Case Study: The End of Hunger in Belo Horizonte, Brazil
Belo Horizonte, the third most populous metropolitan city in Brazil, is one of the most progressive actors in poverty reduction. Home to nearly 2.5 million, Belo Horizonte practices the Right to Food that perceives food as a human right rather than a commodity. Poverty rates have dropped dramatically in Belo Horizonte since policy makers enacted this act in 1993.
The Right to Food guarantees healthy and accessible food to all citizens in Belo Horizonte. Policy makers use systematic approach to effectively execute this law by implementing the following techniques:
1. Integrating logistics and supply chains of the food system
2. Tying local producers to consumers to reduce prices and increase food sovereignty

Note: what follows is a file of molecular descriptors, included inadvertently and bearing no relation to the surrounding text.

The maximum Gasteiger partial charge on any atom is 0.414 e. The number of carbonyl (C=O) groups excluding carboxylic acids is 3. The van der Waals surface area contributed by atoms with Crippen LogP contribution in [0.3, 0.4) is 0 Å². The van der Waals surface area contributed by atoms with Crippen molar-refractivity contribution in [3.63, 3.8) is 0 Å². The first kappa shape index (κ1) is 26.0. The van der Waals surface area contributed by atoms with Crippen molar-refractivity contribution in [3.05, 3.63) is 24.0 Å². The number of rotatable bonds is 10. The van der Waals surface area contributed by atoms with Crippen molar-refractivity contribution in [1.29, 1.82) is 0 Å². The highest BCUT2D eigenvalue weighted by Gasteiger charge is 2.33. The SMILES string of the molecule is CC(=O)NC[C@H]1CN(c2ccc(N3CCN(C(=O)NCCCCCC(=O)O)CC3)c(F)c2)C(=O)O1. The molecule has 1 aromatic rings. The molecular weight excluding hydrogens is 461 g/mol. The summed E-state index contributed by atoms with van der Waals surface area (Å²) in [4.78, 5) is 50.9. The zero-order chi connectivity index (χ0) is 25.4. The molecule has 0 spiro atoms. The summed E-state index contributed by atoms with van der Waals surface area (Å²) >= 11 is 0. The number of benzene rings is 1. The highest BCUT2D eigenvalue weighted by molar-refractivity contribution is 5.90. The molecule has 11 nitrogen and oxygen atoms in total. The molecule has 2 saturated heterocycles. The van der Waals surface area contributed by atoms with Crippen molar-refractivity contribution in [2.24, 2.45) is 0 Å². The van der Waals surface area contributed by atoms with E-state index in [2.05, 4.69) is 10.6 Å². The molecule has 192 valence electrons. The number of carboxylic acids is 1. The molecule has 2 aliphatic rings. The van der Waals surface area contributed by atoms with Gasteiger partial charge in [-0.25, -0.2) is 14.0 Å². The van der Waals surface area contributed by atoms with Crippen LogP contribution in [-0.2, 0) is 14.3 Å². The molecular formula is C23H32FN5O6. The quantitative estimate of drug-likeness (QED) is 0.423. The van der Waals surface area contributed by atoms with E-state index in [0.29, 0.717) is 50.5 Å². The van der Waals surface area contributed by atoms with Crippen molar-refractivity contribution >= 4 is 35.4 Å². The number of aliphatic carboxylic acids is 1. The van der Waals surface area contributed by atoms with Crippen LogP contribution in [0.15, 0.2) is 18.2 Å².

3. Regulating markets on produce that guarantees the right to healthy, high-quality food
Poverty has reduced drastically in Belo Horizonte, Brazil since the Right to Food law passed in 1993. Benefits include:
1. Reduction of the child mortality rate by 60 percent
2. Reduction of child undernourishment under the age of 5 by 75 percent
3. Fruit and vegetable intake increase by 25 percent
The Right to Food law is an award winning policy and serves as an inspirational example of how food redistribution saves lives. UNESCO named the Right to Food law, Best-Practice in 2003. The Right to Food law also received the Future Policy Award by the World Future Council in 2009.
We at Trofi believe that we need to tackle the issue of Hunger from a bottom-to-top approach. By eliminating middlemen in agriculture we can isolate the detrimental effects of competition in the market and eradicate them, thereby emphasizing the freedom in free markets. Eliminating middlemen would ensure more profits for the farmers, guarantee high-quality food (easier regulation) and bring down prices for the consumers.